Iran's national flag
Iran's national flag Reuters

India and Iran are deliberating on the details of a mechanism that would enable India to pay for its oil import from Iran in rupee. The two countries decided to go ahead with the idea after the Trump administration had granted a 180-day exemption on Iranian oil and energy sanctions to India.

The sanctions will kick start from Monday. India is expected to stimulate a previous arrangement of making payments in an account with UCO Bank in India. Since the bank does not have any international exposure, it would be safe from any sanctions.

Interestingly, earlier, the oil payment proceeds were divided under two heads where 45 per cent of the payment was made in Indian rupees at UCO Bank, while 55 per cent was paid in Euros. But this time, Tehran has agreed to take the entire amount in Indian currency itself. The funds are expected to be used for the imports from India.

The agreement would mean that even if Iranian banks are banned from the SWIFT payment systems (SWIFT stands for the Society for Worldwide Interbank Financial Telecommunications which is a messaging network that financial institutions use to securely transmit information and instructions through a standardized system of codes), India will be able to pay for its oil imports from Iran. In addition to Iran's energy sector, the second round of economic sanctions will be aimed at shipping, shipbuilding, and financial sectors.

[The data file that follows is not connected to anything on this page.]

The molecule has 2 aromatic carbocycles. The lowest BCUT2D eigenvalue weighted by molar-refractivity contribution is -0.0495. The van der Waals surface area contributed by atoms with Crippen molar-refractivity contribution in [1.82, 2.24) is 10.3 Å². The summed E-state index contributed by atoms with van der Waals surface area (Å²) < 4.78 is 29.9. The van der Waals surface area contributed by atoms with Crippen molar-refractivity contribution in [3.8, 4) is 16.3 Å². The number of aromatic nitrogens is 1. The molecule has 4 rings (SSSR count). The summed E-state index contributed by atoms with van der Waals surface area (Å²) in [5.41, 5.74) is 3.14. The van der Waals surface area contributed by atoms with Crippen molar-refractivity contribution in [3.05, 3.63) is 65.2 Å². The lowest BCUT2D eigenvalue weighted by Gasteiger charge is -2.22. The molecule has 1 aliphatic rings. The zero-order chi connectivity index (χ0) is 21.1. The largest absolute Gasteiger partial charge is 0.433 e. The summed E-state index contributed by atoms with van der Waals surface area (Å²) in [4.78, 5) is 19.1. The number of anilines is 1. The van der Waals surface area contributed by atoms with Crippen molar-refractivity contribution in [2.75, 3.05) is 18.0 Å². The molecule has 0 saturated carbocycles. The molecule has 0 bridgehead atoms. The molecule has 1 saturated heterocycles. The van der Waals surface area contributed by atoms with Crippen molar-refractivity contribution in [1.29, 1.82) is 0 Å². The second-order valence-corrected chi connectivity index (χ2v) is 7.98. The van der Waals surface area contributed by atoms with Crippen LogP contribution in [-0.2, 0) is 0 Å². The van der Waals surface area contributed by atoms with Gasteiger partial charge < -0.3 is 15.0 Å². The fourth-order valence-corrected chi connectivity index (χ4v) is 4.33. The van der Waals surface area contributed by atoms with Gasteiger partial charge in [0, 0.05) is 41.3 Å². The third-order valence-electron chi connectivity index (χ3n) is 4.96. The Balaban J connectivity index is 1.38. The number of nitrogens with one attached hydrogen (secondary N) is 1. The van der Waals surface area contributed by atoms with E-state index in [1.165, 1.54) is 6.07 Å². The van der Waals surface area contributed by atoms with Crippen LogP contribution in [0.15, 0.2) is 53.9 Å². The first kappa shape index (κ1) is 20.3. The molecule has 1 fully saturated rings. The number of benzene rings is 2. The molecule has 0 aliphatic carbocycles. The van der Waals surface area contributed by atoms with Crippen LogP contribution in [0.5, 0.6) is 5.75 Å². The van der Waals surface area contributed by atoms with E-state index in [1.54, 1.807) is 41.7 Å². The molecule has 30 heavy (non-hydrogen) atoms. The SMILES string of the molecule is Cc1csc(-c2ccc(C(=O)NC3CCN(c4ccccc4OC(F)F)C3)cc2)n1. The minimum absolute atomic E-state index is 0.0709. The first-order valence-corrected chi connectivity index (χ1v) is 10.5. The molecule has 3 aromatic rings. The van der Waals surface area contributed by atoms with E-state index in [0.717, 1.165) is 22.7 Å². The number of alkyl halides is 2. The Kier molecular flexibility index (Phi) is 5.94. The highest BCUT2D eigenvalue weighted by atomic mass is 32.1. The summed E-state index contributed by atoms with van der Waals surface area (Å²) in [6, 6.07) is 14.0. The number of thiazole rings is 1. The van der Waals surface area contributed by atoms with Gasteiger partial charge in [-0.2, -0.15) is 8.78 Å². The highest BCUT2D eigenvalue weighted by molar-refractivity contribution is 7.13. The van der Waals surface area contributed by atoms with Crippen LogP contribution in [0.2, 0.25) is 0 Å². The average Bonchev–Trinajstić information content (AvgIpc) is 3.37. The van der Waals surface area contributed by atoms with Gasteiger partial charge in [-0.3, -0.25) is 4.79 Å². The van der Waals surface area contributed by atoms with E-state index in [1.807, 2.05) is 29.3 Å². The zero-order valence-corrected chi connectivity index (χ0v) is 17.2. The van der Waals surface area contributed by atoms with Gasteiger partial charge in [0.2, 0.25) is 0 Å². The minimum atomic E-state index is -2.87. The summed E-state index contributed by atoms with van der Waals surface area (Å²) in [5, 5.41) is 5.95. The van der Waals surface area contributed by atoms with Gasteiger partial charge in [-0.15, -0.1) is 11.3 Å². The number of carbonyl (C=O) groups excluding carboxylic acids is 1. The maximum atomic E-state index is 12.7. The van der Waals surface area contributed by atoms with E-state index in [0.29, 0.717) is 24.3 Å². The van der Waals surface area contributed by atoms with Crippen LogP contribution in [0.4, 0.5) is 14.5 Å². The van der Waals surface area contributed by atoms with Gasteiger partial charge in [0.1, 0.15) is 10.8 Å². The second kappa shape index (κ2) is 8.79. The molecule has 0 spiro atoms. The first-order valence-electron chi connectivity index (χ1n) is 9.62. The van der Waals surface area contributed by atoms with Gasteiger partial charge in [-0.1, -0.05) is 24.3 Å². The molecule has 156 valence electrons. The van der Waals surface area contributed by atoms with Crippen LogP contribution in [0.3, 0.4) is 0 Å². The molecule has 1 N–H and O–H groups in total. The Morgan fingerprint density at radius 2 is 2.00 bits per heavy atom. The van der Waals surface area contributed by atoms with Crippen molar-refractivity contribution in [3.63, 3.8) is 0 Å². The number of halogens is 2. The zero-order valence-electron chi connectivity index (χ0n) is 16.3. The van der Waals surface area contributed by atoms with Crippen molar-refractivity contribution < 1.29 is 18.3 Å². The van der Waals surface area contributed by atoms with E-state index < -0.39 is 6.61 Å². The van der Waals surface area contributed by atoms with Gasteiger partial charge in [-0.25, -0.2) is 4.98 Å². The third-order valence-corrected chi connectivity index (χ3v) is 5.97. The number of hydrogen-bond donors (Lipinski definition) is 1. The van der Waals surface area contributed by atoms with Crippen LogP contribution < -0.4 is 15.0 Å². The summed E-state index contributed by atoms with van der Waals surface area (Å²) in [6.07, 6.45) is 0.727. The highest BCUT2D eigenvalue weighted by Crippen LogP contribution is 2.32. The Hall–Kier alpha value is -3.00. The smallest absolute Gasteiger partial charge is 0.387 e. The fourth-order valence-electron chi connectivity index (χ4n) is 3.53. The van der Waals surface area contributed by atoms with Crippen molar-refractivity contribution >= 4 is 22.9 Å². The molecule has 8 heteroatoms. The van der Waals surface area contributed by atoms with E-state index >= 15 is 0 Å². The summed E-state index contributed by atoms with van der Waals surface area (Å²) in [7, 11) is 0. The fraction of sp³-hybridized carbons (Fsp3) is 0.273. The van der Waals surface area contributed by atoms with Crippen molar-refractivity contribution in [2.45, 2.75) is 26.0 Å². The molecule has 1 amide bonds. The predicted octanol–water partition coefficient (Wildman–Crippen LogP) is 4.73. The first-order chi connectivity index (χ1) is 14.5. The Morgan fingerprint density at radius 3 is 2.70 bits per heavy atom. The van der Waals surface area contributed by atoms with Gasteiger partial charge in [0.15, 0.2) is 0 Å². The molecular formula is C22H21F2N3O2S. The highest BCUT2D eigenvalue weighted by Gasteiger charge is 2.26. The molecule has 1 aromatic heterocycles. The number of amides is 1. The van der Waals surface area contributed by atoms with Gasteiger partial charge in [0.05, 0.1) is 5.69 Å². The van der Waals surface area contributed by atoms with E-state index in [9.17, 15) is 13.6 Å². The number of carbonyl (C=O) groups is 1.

According to The Times of India, the arrangement was reached after a thorough round of discussion with both Iran and US administrations. Brian Hook, a senior US official, confirmed the development and said that the countries who would continue their economic engagements with Iran would have to set up escrow accounts.

He added that "The escrow accounts that are being created for those nations that need to continue importing Iranian oil deny Iran hard currency, and it denies Iran any revenue from oil sales. Any time Iran sells oil, that money goes into an escrow account in the importing nation's bank, and Iran has to spend down that credit."